Associate Professor of Art History Meekyung MacMurdie published “Proven Recipes: the Art of Arabic Medicine,” in The Diagram as Paradigm: Cross Cultural Approaches, ed. J. Hamburger, D. Roxburgh, and L. Safran (Dumbarton Oaks, 2022), pp. 331–357. The Diagram as Paradigm is the first book that looks at medieval diagrams in a cross-cultural perspective, focusing on three regions—Byzantium, the Islamicate world, and the Latin West—each culturally diverse and each closely linked to the others through complex processes of intellectual, artistic, diplomatic, and mercantile exchange.
Two years later than originally planned, Painting & Drawing Professor Maureen O’Hara Ure set off on a University-funded research trip to Spain in early May. (COVID 19 had cancelled the original flights at the last minute.) Back in the studio, she has begun to use her museum sketches and hundreds of photographs as stimulus for two large projects, a series of paintings and an artist’s book.
In July, O’Hara Ure went to New York. Highlights of those five days included Robert Colescott’s retrospective at the New Museum, Duke Riley’s surprising experiments at the Brooklyn Art Museum, and the Surrealist show at MOMA. Much of this material will make its way into the image roster for her Visual Language lecture course this Fall.
O'Hara Ure and fellow Painting & Drawing Professor John Erickson were also part of a group show at Phillips July 15 - August 12. Our Diminishing Great Salt Lake explored the potential of art in the fight against climate change and offered an impetus to the public to exercise their own influence.
Sculpture Intermedia Associate Professor Wendy Wischer attended an artist residency at Baer Art Center, located on a 2000 acre horse farm on the east coast of Skagafjördur, Iceland this summer. While on the residency, she had the opportunity to experience the place and become familiar with this area, its landscape and geology which included the unique mountains and coastline made up of basalt rocks and columns. She spent her time during the 24 hour sun of the summer capturing hours of video footage, still images, and sound scapes to be used in future artworks. Writing and meditating on the spirituality of nature was a big part of her artistic process while there.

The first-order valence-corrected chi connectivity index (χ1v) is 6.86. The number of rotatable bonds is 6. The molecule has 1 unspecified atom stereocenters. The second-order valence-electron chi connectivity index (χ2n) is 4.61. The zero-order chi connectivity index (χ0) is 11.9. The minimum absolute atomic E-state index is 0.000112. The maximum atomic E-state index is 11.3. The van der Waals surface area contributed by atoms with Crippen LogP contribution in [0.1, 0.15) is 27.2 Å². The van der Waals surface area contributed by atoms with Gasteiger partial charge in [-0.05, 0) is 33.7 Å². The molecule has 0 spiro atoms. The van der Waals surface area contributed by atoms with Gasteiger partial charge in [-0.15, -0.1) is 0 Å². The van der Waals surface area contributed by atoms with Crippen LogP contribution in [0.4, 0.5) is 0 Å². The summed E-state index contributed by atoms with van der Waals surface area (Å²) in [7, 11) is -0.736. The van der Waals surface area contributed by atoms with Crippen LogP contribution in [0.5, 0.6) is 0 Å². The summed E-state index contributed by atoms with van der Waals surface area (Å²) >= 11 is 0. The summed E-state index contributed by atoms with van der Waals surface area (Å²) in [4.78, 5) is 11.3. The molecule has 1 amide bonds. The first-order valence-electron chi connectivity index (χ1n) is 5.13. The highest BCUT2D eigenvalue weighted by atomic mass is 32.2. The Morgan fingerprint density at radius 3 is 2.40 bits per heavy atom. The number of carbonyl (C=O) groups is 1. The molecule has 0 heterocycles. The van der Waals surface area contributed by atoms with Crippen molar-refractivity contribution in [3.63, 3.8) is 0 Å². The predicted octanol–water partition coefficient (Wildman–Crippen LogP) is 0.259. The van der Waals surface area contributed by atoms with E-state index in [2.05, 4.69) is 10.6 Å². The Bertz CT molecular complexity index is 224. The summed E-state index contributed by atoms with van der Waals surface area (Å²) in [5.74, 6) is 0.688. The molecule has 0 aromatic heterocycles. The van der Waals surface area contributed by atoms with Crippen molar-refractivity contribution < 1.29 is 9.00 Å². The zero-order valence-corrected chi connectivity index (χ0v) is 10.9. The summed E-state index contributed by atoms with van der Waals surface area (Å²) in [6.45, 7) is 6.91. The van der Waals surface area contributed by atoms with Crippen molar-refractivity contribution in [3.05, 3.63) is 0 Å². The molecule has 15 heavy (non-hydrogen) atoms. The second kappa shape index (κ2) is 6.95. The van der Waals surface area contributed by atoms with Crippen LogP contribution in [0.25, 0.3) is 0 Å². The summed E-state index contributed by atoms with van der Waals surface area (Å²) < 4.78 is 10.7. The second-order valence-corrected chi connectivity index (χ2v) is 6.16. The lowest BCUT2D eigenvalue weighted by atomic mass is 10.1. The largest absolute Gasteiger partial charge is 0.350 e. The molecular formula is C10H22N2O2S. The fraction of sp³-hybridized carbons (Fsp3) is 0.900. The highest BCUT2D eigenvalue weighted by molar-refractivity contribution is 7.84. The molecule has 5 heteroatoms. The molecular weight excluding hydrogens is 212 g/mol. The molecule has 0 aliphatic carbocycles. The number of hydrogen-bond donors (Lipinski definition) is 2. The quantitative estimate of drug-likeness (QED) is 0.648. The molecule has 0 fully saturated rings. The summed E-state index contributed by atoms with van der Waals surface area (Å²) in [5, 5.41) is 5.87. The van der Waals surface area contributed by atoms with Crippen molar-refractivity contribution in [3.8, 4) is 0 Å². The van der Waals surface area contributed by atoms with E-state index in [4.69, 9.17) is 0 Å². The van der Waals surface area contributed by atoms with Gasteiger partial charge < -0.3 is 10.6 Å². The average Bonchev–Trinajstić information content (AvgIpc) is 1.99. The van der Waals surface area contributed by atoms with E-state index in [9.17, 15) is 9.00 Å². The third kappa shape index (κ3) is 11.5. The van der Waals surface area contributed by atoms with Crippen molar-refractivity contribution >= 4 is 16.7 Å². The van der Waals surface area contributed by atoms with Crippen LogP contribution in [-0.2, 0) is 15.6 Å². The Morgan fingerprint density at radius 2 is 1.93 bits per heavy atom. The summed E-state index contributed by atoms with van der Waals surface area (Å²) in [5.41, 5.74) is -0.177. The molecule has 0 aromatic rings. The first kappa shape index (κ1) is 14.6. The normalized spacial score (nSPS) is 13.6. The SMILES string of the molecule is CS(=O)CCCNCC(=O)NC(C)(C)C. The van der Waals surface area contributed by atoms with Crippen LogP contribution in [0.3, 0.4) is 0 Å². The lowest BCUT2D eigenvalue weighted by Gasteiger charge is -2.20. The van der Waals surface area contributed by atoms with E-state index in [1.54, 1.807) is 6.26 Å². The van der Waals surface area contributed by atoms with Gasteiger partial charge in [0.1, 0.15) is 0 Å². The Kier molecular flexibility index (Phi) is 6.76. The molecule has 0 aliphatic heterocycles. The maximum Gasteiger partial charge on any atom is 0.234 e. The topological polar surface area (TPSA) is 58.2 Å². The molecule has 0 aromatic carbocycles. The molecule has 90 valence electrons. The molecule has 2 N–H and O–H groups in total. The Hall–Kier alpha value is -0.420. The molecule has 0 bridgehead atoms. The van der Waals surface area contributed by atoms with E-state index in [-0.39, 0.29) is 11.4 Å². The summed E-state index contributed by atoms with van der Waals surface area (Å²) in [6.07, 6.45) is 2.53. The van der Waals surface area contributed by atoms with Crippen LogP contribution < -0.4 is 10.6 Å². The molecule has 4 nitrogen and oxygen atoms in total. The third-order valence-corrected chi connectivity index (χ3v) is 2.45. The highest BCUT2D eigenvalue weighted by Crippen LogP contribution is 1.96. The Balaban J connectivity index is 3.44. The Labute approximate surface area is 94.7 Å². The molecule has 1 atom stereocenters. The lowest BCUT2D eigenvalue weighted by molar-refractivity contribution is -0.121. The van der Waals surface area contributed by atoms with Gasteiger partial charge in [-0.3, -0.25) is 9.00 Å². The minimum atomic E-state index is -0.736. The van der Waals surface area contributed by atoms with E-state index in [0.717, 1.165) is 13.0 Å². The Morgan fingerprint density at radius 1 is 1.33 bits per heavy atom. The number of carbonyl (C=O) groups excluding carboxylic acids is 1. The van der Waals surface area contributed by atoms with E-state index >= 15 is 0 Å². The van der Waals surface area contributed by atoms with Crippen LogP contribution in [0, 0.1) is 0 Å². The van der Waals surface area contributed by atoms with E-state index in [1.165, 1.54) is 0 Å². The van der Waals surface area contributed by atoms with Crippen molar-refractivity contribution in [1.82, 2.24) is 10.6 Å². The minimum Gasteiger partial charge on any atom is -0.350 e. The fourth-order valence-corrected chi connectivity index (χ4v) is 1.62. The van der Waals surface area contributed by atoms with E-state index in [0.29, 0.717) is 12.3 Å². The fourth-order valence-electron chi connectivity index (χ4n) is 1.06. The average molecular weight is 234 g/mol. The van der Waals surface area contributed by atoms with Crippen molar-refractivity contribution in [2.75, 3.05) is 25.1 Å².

Wischer was drawn to the dramatic diversity and contrast of the Icelandic landscape, all the while contemplating the connections to the dramatic diversity of the Utah landscape; the juxtaposition of the of old geology of Utah with the young geology of Iceland. “I was struck by how young the land is in comparison with Utah and the extreme sudden moments of eruption and constant weather shifts”. The extremes of rain, fog, and wind dictated where and what she could film and these often shifted multiple times a day. After the residency ended, she spent a week traveling the Ring Road in a camper van visiting giant waterfalls, glacier lagoons and volcanoes. Wischer continued to capture footage from a variety of different sources including time-lapse photography, drone, and GoPro footage, still photography and sound recordings. The captured footage will become part of her extensive resource library and used in multiple artworks yet to be created.
Painting & Drawing Professor Xi Zhang was part of the group show Contaminated Landscape, curated by Aniko Erdosi and Florence Lynch at Marc Straus Gallery in New York City. "Historically, communities have looked after their ancestral lands and forests with acute care, developing immense amounts of knowledge on how to protect, nurture, and when necessary, rebuild these vital environments. As we take stock of what is effectively a millennia decline, we are witnessing vanishing forests, increased atmospheric carbon levels, but more acutely, disappearing, and contaminated landscapes. Toxic levels of contaminant inevitably effect all levels in society: childhood development, the prison population, mental health, natural disaster, glaciers, rising and disappearing shoreline and bayous. In response, the clearest voice is that of the creative community. A persuasive voice, using visual processes to inform."
We're also happy to share some student and alumni news!
-- Stephanie Hohlios, a graduate of the BA and MA programs in Art History at the University of Utah, finished her PhD from UC Berkeley in Asian Art History and will be teaching at Westminster College in Salt Lake City.
-- Mariko Azuma, a graduate of the BA and MA programs in Art History at the University of Utah finished her first year as a PhD student in Asian Art History at Duke University.
-- Art History M.A. student Alberta Madrid was awarded two FLAS scholarships to study the Nahuatl language for her thesis research. Read more here.
-- Andrew Rice, Printmaking MFA graduate and former adjunct professor, was recently featured on Booooooom, and also accepted a position as Printmaking lecturer and studio manager at Weber State University.
-- Mikey Baratta, BFA Photography Digital Imaging alumnus, was accepted into the University of Washington MFA program in Seattle and begins this fall.
-- Current Photography Digital Imaging BFA student Albert Abdul-Barr Wang showed work at “Echoes of the Ancient”, a group exhibition in Brooklyn, New York, and the online exhibition “Bark Like A Dog”, both organized by the artists of PARADICE PALASE.